Foreign Language Requirement.
The language requirement is flexible and is determined by the student’s Ph.D. degree committee in consultation with the EALCS Faculty Graduate Advisor. Students in Japanese are required to take 8 units of pre-modern Japanese language (Japanese 181, 182). Students in Chinese who are non-native speakers of Chinese are required to take 12 units of Classical Chinese (Chinese 101A-B-C). In addition, 1-2 years of Modern Japanese may be required of students in certain fields of Chinese studies. Reading knowledge of a European language (typically, French or German) may also be required, depending on the student’s interests and specialization. Students are encouraged to form their degree committee early on, so that the details of the language requirement may be determined in a timely manner.
Before the end of spring quarter in the fourth year, submit a dissertation prospectus of 25-50 pages, outlining the goals, organization, and sources for the dissertation.
Before the end of spring quarter in the third year, pass field examinations in 3 specializations, with a 4th optional. The field exams will be written exams, all taken within one week. They will be followed by a joint oral defense, to be held the week after the exams. The oral defense will cover the dissertation prospectus as well as the field exams. Once the student has passed these written and oral qualifying examinations, he or she will be advanced to candidacy for the Ph.D.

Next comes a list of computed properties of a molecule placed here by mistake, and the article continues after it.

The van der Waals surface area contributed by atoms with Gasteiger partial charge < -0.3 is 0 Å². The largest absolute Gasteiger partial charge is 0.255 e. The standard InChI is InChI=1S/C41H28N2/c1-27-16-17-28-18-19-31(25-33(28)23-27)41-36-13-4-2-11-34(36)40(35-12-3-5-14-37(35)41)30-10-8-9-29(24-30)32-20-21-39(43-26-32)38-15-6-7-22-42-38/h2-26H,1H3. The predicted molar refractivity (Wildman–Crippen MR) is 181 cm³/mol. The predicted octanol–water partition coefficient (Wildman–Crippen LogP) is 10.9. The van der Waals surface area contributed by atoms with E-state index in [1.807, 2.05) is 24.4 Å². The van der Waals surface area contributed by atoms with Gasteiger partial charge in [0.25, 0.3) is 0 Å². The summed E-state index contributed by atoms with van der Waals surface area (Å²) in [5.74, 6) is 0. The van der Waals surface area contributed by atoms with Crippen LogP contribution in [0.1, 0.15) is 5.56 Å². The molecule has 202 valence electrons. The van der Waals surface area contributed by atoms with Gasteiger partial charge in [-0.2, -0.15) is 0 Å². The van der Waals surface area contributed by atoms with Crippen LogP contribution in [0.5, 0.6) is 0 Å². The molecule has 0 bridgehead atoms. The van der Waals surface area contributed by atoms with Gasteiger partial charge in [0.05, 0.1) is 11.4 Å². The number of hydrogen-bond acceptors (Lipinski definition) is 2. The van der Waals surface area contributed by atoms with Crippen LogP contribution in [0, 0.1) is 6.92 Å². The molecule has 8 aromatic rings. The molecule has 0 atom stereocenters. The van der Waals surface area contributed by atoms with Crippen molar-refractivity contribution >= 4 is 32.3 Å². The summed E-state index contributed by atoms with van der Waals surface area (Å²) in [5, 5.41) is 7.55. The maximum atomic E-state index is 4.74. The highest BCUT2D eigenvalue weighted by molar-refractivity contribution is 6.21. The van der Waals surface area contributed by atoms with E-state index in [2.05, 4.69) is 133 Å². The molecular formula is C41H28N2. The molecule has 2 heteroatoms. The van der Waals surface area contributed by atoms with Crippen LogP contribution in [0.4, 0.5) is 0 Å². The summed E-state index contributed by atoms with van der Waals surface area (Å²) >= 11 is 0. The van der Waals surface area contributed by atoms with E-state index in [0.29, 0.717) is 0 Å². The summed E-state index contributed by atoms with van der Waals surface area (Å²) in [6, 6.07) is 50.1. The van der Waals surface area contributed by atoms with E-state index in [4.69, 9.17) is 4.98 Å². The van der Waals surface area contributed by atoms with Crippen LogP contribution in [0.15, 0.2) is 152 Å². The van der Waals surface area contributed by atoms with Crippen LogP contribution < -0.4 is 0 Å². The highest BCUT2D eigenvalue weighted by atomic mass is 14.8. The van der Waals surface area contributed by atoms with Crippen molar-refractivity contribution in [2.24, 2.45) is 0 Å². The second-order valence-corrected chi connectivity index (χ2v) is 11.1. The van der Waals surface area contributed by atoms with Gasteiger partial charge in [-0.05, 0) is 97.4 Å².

By the end of the seventh year, submit the completed Ph.D. dissertation for acceptance by the student’s dissertation committee.
Normative Time. The normative time for completion of the Ph.D. will be six to seven years, depending on the level of East Asian language training at the time of admission and the need for time spent in East Asia doing dissertation research. We expect that most students will finish their degree within six years, and those admitted with a prior M.A. will finish in five years, while those admitted without a prior M.A. and with minimal prior foreign language study will need part or all of the seventh year to finish.
Every student is required to take at least 1 course that grounds her/his studies of East Asia in a discipline by taking a graduate-level course that is devoted to theory or discipline-specific methodology. Students will be encouraged to fulfill this new requirement by taking a course outside of EALCS.
Other Departments and Programs.The program has extensive links through cross-listed courses and faculty affiliations with other departments and programs at UC Santa Barbara, including History, Film & Media Studies, Art History, Comparative Literature, UCSB Theater & Dance, Music, and Religious Studies. Students are encouraged to take courses outside the Department and to create their own interdepartmental specializations.
Centers & Resources.